TOKYO -- While the Scion FR-S sporty coupe was under development, Toyota Motor Corp. President Akio Toyoda came out to test drive the vehicle once a month.
And he didn’t always like what he drove.
Among his most scathing criticisms, recalls chief engineer Tetsuya Tada, came when Toyoda stopped dead in his tracks during a test run and blasted the vehicle as a car he couldn’t “talk to.”
“His worst criticism came around the midpoint of our r&d,” Tada said of his top boss’ nonplussed reaction. “He said, ‘I can’t talk to this car.’ And we all wondered what he meant.”
Says Tada: “It was a turning point in terms of what direction we would develop the car.”
Toyoda’s obsessive focus on the FR-S, known outside the United States as the Toyota 86, highlights how the grandson of the company’s founder injects a personal touch into Toyota Motor’s cars.
An accomplished racer, Toyoda wields a sometimes cryptic lexicon to describe his role as the company’s top test driver. He often describes himself as a chef who is “flavoring” the vehicles. And in cases such as this, he emphasizes being able to have a “conversation” with the car.
Toyoda’s tinkering with the FR-S, a car he championed even before becoming president in 2009, is the latest of several product interventions.
He put the redesigned Lexus GS on the chopping block only to grant a reprieve after engineers tweaked its driving dynamics to win his approval. Most famously, he toiled over the Lexus LFA high-end sports car for most of a decade until his pet project was just right.
“He’s quite blunt and critical,” Tada says. “I don’t recall past presidents ever driving our test cars. I’m glad. But it’s kind of a burden on us, in a way.”
For Tada’s r&d team, Toyoda’s feedback meant one thing: The FR-S was too sterile.
On paper, the horsepower, speed and other specs were fine. But it still handled like a dowdy front-wheel-drive car, even though it was supposed to be an edgy rear-wheel-drive one, he says.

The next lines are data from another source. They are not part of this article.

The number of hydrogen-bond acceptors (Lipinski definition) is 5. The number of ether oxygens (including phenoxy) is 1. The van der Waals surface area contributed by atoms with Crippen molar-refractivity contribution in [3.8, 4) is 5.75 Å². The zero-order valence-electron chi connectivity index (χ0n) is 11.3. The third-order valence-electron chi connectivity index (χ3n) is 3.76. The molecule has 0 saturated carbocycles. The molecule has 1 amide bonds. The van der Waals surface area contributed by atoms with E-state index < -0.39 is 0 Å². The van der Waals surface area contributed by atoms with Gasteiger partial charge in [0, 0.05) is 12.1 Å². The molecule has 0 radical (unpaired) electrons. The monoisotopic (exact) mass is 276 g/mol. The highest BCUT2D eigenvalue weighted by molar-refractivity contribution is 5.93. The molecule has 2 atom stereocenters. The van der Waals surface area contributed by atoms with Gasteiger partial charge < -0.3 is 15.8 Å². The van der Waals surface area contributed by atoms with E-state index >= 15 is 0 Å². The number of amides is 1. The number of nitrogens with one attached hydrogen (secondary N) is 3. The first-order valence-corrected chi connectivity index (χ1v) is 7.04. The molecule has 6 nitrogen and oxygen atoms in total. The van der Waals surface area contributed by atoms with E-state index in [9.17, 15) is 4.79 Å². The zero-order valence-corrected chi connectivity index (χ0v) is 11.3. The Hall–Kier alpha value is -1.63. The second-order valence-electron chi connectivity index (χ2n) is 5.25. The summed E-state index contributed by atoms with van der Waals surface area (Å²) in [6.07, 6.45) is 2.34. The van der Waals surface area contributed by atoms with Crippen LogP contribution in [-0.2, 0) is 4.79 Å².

The car was overcompensating too much for poor driving.
“If you are driving terribly, the car should reject that and let you know you aren’t driving well,” Tada said. “The car needs to give you a direct response of the environment, if the road is snowy or slippery. That’s what the president meant by having a conversation with the car.”
Tada kept tweaking the handling until Toyoda was smiling.
The result, as Toyota bills it: a car “built by passion, not by committee.” The 86 -- or “hachi-roku” in Japanese -- goes on sale in Japan on April 6 and the United States later in the year.
The boss' satisfaction
To prove the boss’ satisfaction, Toyota unveiled the car Thursday, Feb. 2, outside Tokyo with wide-screen video footage of a beaming Toyoda behind the wheel, tearing up the track, doing doughnuts and drifting the car sideways through the dirt and snow. He sometimes cackled with delight.
Toyoda, who appeared at the event decked out in his red-and-black racing suit, recounted a run-in with a journalist when he was learning the ropes of high-performance driving.
“He said, ‘It seems like more Toyota board members have their hands around golf clubs than the steering wheel of actual cars.’ I felt that was a criticism,” Toyoda said. “I used to play golf. But I decided to reduce that time playing golf and spend more time driving cars.”
Added Toyoda: “Now I try to test drive 200 cars a year.”